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Martin Guptill keen for New Zealand to build momentum

The Black Caps needed only 16.1 overs of their innings to romp to an opening 10-wicket win.

New Zealand’s Martin Guptill says the Black Caps are capable of building World Cup momentum after their 10-wicket thrashing of Sri Lanka (Nigel French/PA)
New Zealand’s Martin Guptill says the Black Caps are capable of building World Cup momentum after their 10-wicket thrashing of Sri Lanka (Nigel French/PA)

Martin Guptill believes New Zealand are capable of building the momentum that can turn them into genuine World Cup contenders.

New Zealand, runners-up four years ago, started their 2019 campaign with a crushing 10-wicket win over Sri Lanka in Cardiff.

Sri Lanka were bundled out for just 136 on a green-tinged surface as Matt Henry’s seam movement and Lockie Ferguson’s raw pace proved too much for them.

Both New Zealand bowlers took three wickets apiece before Guptill (73 not out) and fellow opener Colin Munro (58 not out) raced to the victory target in just 16.1 overs.

“You want to build that momentum early,” said Guptill, who admitted that it was an important toss to win with early overhead conditions also assisting the bowlers.

“Our bowlers did that from the front and made it difficult for Sri Lanka.

“If we bowl first in the next few games then hopefully we can continue to do that.

“And if we come out with a bit of freedom with the bat like we did, I think we can have a successful tournament.”

New Zealand are keen to make a fast start to the tournament given the make up of their fixture list.

The Black Caps’ next two games are against Bangladesh and Afghanistan, with arguably their toughest games at the back end of the round-robin format.

New Zealand’s final two group games are against great rivals Australia and competition favourites England.

“The beauty of our guys is that they can exploit those conditions quite regularly,” Guptill said.

“They bowled in the right areas right away to get the rewards up front.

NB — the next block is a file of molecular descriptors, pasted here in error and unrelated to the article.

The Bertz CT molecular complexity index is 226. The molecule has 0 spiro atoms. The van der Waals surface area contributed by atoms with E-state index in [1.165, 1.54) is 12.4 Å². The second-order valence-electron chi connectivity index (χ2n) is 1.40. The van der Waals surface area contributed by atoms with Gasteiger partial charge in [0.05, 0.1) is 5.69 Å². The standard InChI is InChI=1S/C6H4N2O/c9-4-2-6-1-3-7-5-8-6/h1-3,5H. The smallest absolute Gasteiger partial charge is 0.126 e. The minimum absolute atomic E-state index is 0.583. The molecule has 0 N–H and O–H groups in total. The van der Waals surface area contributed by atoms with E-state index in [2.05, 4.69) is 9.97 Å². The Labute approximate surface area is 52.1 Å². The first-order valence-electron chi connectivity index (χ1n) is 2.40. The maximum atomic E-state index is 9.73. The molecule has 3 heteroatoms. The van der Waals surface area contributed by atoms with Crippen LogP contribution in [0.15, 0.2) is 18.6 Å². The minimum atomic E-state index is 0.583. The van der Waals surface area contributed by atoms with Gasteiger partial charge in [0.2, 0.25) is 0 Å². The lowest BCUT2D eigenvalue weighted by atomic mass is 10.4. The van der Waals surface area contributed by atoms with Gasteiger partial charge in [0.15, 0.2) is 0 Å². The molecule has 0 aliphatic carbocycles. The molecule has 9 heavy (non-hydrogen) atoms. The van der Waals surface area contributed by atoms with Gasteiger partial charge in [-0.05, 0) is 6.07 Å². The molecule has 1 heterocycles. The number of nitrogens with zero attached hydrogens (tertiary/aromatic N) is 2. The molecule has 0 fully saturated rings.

“It’s always nice to have a healthy run rate at the start of the tournament.

“We had them seven or eight down and wanted to knock them over as quick as possible, and then get the runs quickly as well.

“We’ve got a healthy run rate at the moment and hopefully we can take that through the rest of the tournament.”

Sri Lanka came into the World Cup with internal divisions in the camp and having lost nine of their last 10 one-day international series.

Dimuth Karunaratne took over the captaincy from Angelo Mathews after a four-year ODI exile, but little is expected of the 1996 champions.

Sri Lanka partially recovered from 60 for six, but they were dismissed in 29.2 overs as Karunaratne became only the second batsman in World Cup history to carry his bat through a completed innings.

“The toss was a crucial part, but you have to give New Zealand credit for the way they bowled,” said Karunaratne, who made an unbeaten 52.

“We could not build partnerships and we kept losing wickets.

“I think 240-250 would have been a good score in those conditions, it wasn’t a 300 wicket.

“We have to keep our chin up now and I’m sure that if we can build some good partnerships we can do well.”

Sri Lanka’s large contingent of fans were clearly disappointed with their team’s performance and made their feelings known at the end of the game.

Boos were directed towards the Sri Lanka players and Karunaratne said: “They have come far and spent their money and come here to see a good match.

“They will want to win with us. Losing doesn’t matter but we need to give a good fight. That’s the main thing.

“One hundred and thirty runs is no match. It’s not a game. So we need to give a good show.”

PA

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